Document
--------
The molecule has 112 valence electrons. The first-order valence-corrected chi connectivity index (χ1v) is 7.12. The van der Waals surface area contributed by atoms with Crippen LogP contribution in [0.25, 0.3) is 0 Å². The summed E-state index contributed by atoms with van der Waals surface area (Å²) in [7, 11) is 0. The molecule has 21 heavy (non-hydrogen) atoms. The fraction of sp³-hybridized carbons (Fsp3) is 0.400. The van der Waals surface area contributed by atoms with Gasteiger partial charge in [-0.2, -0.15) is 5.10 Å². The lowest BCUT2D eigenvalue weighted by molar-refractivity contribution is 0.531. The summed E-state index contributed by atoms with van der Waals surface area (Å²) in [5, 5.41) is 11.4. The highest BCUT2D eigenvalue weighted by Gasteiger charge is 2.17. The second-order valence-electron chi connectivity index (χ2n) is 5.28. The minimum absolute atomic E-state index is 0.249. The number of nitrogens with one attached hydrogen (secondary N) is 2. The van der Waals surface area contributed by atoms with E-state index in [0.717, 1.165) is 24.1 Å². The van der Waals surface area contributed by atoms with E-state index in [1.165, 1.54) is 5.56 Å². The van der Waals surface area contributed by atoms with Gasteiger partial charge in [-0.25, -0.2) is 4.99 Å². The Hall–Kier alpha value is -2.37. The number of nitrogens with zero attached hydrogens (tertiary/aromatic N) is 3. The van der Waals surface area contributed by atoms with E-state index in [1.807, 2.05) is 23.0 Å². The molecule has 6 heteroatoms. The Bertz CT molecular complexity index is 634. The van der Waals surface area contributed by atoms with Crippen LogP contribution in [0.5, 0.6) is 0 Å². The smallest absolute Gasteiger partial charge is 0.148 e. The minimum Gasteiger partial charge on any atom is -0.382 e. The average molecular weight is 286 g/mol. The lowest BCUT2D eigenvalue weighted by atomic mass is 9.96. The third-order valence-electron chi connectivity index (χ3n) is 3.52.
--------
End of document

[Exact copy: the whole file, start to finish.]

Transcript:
The molecule has 112 valence electrons. The first-order valence-corrected chi connectivity index (χ1v) is 7.12. The van der Waals surface area contributed by atoms with Crippen LogP contribution in [0.25, 0.3) is 0 Å². The summed E-state index contributed by atoms with van der Waals surface area (Å²) in [7, 11) is 0. The molecule has 21 heavy (non-hydrogen) atoms. The fraction of sp³-hybridized carbons (Fsp3) is 0.400. The van der Waals surface area contributed by atoms with Gasteiger partial charge in [-0.2, -0.15) is 5.10 Å². The lowest BCUT2D eigenvalue weighted by molar-refractivity contribution is 0.531. The summed E-state index contributed by atoms with van der Waals surface area (Å²) in [5, 5.41) is 11.4. The highest BCUT2D eigenvalue weighted by Gasteiger charge is 2.17. The second-order valence-electron chi connectivity index (χ2n) is 5.28. The minimum absolute atomic E-state index is 0.249. The number of nitrogens with one attached hydrogen (secondary N) is 2. The van der Waals surface area contributed by atoms with E-state index in [0.717, 1.165) is 24.1 Å². The van der Waals surface area contributed by atoms with E-state index in [1.165, 1.54) is 5.56 Å². The van der Waals surface area contributed by atoms with Gasteiger partial charge in [-0.25, -0.2) is 4.99 Å². The Hall–Kier alpha value is -2.37. The number of nitrogens with zero attached hydrogens (tertiary/aromatic N) is 3. The van der Waals surface area contributed by atoms with E-state index in [1.807, 2.05) is 23.0 Å². The molecule has 6 heteroatoms. The Bertz CT molecular complexity index is 634. The van der Waals surface area contributed by atoms with Crippen LogP contribution in [0.5, 0.6) is 0 Å². The smallest absolute Gasteiger partial charge is 0.148 e. The minimum Gasteiger partial charge on any atom is -0.382 e. The average molecular weight is 286 g/mol. The lowest BCUT2D eigenvalue weighted by atomic mass is 9.96. The third-order valence-electron chi connectivity index (χ3n) is 3.52.